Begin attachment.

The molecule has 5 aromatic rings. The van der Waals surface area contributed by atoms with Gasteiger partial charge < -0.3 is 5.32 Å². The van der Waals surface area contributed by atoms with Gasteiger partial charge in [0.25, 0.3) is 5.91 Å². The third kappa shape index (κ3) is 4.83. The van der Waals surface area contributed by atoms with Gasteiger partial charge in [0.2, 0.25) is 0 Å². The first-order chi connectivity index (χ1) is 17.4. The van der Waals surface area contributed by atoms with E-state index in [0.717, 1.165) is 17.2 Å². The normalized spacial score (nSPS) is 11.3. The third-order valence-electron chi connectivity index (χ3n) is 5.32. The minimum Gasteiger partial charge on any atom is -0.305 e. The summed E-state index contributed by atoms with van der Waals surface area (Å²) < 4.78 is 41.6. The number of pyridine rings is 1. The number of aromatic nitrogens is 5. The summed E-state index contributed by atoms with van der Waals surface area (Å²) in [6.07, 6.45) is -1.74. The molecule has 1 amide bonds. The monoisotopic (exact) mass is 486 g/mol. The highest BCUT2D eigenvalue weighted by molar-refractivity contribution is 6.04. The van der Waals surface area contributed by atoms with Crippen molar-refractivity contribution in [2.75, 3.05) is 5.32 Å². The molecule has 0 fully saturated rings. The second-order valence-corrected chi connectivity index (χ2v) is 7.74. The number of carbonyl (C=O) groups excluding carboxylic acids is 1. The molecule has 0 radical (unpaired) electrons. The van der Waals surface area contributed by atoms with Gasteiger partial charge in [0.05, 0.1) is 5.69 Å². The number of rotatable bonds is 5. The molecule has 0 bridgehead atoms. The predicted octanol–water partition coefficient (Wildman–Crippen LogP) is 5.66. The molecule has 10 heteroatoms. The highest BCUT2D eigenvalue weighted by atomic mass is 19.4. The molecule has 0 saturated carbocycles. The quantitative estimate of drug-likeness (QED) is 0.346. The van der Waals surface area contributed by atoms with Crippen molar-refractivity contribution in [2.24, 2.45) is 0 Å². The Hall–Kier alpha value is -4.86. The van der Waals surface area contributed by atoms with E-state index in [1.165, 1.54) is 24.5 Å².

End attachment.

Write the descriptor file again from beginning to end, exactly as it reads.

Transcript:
The molecule has 5 aromatic rings. The van der Waals surface area contributed by atoms with Gasteiger partial charge < -0.3 is 5.32 Å². The van der Waals surface area contributed by atoms with Gasteiger partial charge in [0.25, 0.3) is 5.91 Å². The third kappa shape index (κ3) is 4.83. The van der Waals surface area contributed by atoms with Gasteiger partial charge in [0.2, 0.25) is 0 Å². The first-order chi connectivity index (χ1) is 17.4. The van der Waals surface area contributed by atoms with E-state index in [0.717, 1.165) is 17.2 Å². The normalized spacial score (nSPS) is 11.3. The third-order valence-electron chi connectivity index (χ3n) is 5.32. The minimum Gasteiger partial charge on any atom is -0.305 e. The summed E-state index contributed by atoms with van der Waals surface area (Å²) < 4.78 is 41.6. The number of pyridine rings is 1. The number of aromatic nitrogens is 5. The summed E-state index contributed by atoms with van der Waals surface area (Å²) in [6.07, 6.45) is -1.74. The molecule has 1 amide bonds. The monoisotopic (exact) mass is 486 g/mol. The highest BCUT2D eigenvalue weighted by molar-refractivity contribution is 6.04. The van der Waals surface area contributed by atoms with Crippen molar-refractivity contribution in [2.75, 3.05) is 5.32 Å². The molecule has 0 fully saturated rings. The second-order valence-corrected chi connectivity index (χ2v) is 7.74. The number of carbonyl (C=O) groups excluding carboxylic acids is 1. The molecule has 0 radical (unpaired) electrons. The van der Waals surface area contributed by atoms with Gasteiger partial charge in [0.05, 0.1) is 5.69 Å². The number of rotatable bonds is 5. The molecule has 0 bridgehead atoms. The predicted octanol–water partition coefficient (Wildman–Crippen LogP) is 5.66. The molecule has 10 heteroatoms. The highest BCUT2D eigenvalue weighted by atomic mass is 19.4. The molecule has 0 saturated carbocycles. The quantitative estimate of drug-likeness (QED) is 0.346. The van der Waals surface area contributed by atoms with Crippen molar-refractivity contribution in [2.24, 2.45) is 0 Å². The Hall–Kier alpha value is -4.86. The van der Waals surface area contributed by atoms with E-state index in [1.165, 1.54) is 24.5 Å².